Referring now to the receiver member 30, reference is particularly made to FIG. 8. The receiving member 30 includes a connection plate 148 for connecting the receiver member to, for example, the shower enclosure wall opposite the wall 42 by a screw(s) and/or double faced tape. Attached to each vertical end of the connection plate 148 are hinged plates or wings 152. Note that each of the wings 152 is a mirror image of the other, and each of the wings has a curved lip 156 along its bottom horizontal extent wherein these lips are utilized in supporting the upper support assembly 22 when this assembly is in its extended configuration as will be described in further detail hereinbelow. The hinged wings 152 rotate about their hinges according to the directional arrows 160. That is, hinged wing 152a rotates about its hinge according to the directional arrow 160a, and hinged wing 152b rotates about its hinge according to directional arrow 160b. Thus, when the receiver member 30 is not being used to support the free end 34 of the upper support assembly 22, each of the wings 152 may be folded inwardly into a closed position wherein the wings are substantially parallel and adjacent to the connection plate 148. Alternatively, the wings 152 may be provided in an open position wherein the lips 156 project outwardly away from the connection plate 148 and in this position can be used to support the free end 134 of the upper support assembly 22.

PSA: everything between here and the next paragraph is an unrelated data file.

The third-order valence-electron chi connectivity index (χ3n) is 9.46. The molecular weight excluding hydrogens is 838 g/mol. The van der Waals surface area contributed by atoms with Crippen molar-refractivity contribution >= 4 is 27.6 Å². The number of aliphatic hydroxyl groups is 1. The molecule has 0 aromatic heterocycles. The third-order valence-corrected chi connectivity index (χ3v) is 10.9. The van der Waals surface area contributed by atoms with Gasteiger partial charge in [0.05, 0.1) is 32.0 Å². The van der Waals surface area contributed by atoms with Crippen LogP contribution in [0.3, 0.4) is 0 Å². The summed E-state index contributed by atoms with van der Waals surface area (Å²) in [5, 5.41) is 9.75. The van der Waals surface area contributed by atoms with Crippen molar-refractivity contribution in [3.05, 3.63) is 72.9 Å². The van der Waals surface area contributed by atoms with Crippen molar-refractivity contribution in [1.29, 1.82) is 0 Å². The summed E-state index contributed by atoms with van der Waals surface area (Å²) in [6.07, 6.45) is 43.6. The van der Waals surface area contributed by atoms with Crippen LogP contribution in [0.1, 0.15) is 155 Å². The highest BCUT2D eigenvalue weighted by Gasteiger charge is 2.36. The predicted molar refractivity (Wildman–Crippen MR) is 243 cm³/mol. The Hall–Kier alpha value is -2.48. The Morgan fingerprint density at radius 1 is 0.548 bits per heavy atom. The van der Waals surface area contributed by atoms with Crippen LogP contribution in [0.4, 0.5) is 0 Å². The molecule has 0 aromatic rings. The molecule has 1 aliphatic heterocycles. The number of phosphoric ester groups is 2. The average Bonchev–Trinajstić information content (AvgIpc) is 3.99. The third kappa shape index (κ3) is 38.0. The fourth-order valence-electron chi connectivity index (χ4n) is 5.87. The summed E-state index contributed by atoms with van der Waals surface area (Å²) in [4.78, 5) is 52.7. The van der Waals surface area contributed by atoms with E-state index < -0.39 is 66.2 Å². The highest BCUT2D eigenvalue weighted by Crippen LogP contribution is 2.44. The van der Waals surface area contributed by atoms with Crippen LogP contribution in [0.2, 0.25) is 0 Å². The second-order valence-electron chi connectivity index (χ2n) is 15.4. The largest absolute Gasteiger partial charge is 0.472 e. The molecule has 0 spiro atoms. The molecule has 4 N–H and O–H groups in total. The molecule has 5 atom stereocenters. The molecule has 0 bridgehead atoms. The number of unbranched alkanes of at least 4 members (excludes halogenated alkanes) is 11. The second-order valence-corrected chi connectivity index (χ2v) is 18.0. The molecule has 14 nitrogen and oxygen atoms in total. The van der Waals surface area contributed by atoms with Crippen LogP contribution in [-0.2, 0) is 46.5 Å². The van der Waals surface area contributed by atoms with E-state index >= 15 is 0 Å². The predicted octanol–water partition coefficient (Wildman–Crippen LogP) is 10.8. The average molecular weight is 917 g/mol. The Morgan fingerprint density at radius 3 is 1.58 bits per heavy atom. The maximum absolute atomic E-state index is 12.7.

In operation, once the wall connector assembly 14 and the receiver member 30 are attached to the shower enclosure 18 as in FIG. 1, FIGS. 2 through 6 illustrate the operation of the present invention in successive steps. Accordingly, FIG. 2 illustrates the extending of the upper support assembly 22 pivotally away from the wall connector 14 according to the arrow 168. In particular, since the exterior housing 62 surrounds the wall connector assembly 14 in the retracted position, it is relatively straightforward for a user to pivot the upper support assembly 22 as shown in FIG. 2. Subsequently, once the user rotates the first and second wings 152a and 152b into their open positions as also shown in FIG. 2, the support assembly 22 may be rotated until the arms 72 of the free end 34 rest in the curved lips 156 of the wings 152. Accordingly, with the upper support assembly 22 supported at its ends as in FIG. 3, a user may lower the flexible water barrier 84 by pulling downwardly on the cord segment 104a thereby causing the flexible water barrier to unwrap from the barrel 88. Subsequently, FIG. 4 is obtained when the flexible water barrier 84 is fully downwardly extended and thereby able to inhibit water from escaping the shower base 58 during a shower. Following the termination of the shower, a user may raise the water barrier 84 by pulling on the cord segment 104b and thereby causing the water barrier 84 to retract within the upper support assembly 22 and wrap around the barrel 88. Once the water barrier 84 is fully retracted into the upper support assembly 22, the upper support assembly may be disconnected from the receiver member 30 and pivotally retracted so that it becomes adjacent to and covering the wall connector assembly 14. FIG. 5 illustrates the direction of movement to be applied by the user to the upper support assembly 22 in disconnecting this assembly from the curved lips on the wings 152. That is, the free end 34 of the upper support assembly is moved by the user upwardly in the direction of arrow 176 a sufficient amount to disengage the arms 72 from the curved lips 56. Subsequently, the user rotates the wings 152 outwardly away from the connection plate 148 as illustrated by the arrows 180a and 180b. In particular, wing 152a is rotated in the direction of arrow 180a and wing 152b is rotated in the direction of arrow 180b. Thus, with the wings and their corresponding lips extended away from the upper support assembly arms 72, the upper support assembly may be rotated downwardly toward the wall connector assembly 14 as shown in FIG. 6.